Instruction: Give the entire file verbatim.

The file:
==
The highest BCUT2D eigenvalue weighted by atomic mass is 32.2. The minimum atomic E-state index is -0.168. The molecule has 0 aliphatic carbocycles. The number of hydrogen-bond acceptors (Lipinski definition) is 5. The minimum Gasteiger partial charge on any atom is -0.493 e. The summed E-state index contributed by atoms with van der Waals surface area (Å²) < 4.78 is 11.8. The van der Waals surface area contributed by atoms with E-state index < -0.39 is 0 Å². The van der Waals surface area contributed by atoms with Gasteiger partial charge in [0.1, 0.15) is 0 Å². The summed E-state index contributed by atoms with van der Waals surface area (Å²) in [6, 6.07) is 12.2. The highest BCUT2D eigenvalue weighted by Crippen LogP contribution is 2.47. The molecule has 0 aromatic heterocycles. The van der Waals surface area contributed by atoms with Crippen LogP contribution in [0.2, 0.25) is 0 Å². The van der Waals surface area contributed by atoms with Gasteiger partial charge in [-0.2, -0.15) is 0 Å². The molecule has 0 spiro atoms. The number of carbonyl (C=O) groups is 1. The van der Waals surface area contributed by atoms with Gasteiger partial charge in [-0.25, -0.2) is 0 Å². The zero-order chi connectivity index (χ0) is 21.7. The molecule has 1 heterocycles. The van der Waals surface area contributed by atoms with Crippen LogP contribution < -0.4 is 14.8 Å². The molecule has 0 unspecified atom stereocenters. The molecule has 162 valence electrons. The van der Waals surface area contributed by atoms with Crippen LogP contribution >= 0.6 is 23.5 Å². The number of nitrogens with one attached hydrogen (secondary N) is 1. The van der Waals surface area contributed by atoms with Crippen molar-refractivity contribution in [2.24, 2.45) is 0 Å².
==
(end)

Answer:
The highest BCUT2D eigenvalue weighted by atomic mass is 32.2. The minimum atomic E-state index is -0.168. The molecule has 0 aliphatic carbocycles. The number of hydrogen-bond acceptors (Lipinski definition) is 5. The minimum Gasteiger partial charge on any atom is -0.493 e. The summed E-state index contributed by atoms with van der Waals surface area (Å²) < 4.78 is 11.8. The van der Waals surface area contributed by atoms with E-state index < -0.39 is 0 Å². The van der Waals surface area contributed by atoms with Gasteiger partial charge in [0.1, 0.15) is 0 Å². The summed E-state index contributed by atoms with van der Waals surface area (Å²) in [6, 6.07) is 12.2. The highest BCUT2D eigenvalue weighted by Crippen LogP contribution is 2.47. The molecule has 0 aromatic heterocycles. The van der Waals surface area contributed by atoms with Crippen LogP contribution in [0.2, 0.25) is 0 Å². The van der Waals surface area contributed by atoms with Gasteiger partial charge in [-0.2, -0.15) is 0 Å². The molecule has 0 spiro atoms. The number of carbonyl (C=O) groups is 1. The van der Waals surface area contributed by atoms with Gasteiger partial charge in [-0.25, -0.2) is 0 Å². The zero-order chi connectivity index (χ0) is 21.7. The molecule has 1 heterocycles. The van der Waals surface area contributed by atoms with Crippen LogP contribution < -0.4 is 14.8 Å². The molecule has 0 unspecified atom stereocenters. The molecule has 162 valence electrons. The van der Waals surface area contributed by atoms with Crippen LogP contribution >= 0.6 is 23.5 Å². The number of nitrogens with one attached hydrogen (secondary N) is 1. The van der Waals surface area contributed by atoms with Crippen molar-refractivity contribution in [2.24, 2.45) is 0 Å².